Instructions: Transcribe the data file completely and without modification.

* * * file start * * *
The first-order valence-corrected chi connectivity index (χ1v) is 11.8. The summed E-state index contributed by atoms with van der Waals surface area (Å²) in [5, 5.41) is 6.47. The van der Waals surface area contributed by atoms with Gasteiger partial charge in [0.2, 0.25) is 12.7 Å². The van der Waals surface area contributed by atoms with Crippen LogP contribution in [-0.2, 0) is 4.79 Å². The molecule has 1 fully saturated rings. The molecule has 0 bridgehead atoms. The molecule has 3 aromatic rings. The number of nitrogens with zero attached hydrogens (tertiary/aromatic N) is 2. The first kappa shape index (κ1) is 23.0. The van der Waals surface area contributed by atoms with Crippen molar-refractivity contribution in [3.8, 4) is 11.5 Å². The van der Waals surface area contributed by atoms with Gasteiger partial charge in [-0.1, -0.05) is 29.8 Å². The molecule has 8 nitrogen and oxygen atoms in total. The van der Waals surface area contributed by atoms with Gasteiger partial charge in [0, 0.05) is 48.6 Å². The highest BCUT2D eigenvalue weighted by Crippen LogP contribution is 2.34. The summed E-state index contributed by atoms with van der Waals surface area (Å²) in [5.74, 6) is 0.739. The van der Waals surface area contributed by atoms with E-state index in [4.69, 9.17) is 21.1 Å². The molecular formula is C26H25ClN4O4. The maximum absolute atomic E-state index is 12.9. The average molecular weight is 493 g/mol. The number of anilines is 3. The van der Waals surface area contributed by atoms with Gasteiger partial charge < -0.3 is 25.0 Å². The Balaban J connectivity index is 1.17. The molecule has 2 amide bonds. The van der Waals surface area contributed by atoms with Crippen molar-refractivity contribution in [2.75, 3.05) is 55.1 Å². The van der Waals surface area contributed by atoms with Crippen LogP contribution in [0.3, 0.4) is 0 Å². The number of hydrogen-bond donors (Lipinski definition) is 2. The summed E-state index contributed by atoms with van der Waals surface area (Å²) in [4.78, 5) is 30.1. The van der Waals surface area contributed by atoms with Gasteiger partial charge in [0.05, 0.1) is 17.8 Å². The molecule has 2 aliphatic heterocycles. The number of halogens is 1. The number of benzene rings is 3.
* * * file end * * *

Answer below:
The first-order valence-corrected chi connectivity index (χ1v) is 11.8. The summed E-state index contributed by atoms with van der Waals surface area (Å²) in [5, 5.41) is 6.47. The van der Waals surface area contributed by atoms with Gasteiger partial charge in [0.2, 0.25) is 12.7 Å². The van der Waals surface area contributed by atoms with Crippen LogP contribution in [-0.2, 0) is 4.79 Å². The molecule has 1 fully saturated rings. The molecule has 0 bridgehead atoms. The molecule has 3 aromatic rings. The number of nitrogens with zero attached hydrogens (tertiary/aromatic N) is 2. The first kappa shape index (κ1) is 23.0. The van der Waals surface area contributed by atoms with Crippen molar-refractivity contribution in [3.8, 4) is 11.5 Å². The van der Waals surface area contributed by atoms with Gasteiger partial charge in [-0.1, -0.05) is 29.8 Å². The molecule has 8 nitrogen and oxygen atoms in total. The van der Waals surface area contributed by atoms with Gasteiger partial charge in [0, 0.05) is 48.6 Å². The highest BCUT2D eigenvalue weighted by Crippen LogP contribution is 2.34. The summed E-state index contributed by atoms with van der Waals surface area (Å²) in [5.74, 6) is 0.739. The van der Waals surface area contributed by atoms with E-state index in [4.69, 9.17) is 21.1 Å². The molecular formula is C26H25ClN4O4. The maximum absolute atomic E-state index is 12.9. The average molecular weight is 493 g/mol. The number of anilines is 3. The van der Waals surface area contributed by atoms with Gasteiger partial charge < -0.3 is 25.0 Å². The Balaban J connectivity index is 1.17. The molecule has 2 amide bonds. The van der Waals surface area contributed by atoms with Crippen molar-refractivity contribution in [2.75, 3.05) is 55.1 Å². The van der Waals surface area contributed by atoms with Crippen LogP contribution in [0.3, 0.4) is 0 Å². The number of hydrogen-bond donors (Lipinski definition) is 2. The summed E-state index contributed by atoms with van der Waals surface area (Å²) in [4.78, 5) is 30.1. The van der Waals surface area contributed by atoms with Gasteiger partial charge in [0.05, 0.1) is 17.8 Å². The molecule has 2 aliphatic heterocycles. The number of halogens is 1. The number of benzene rings is 3.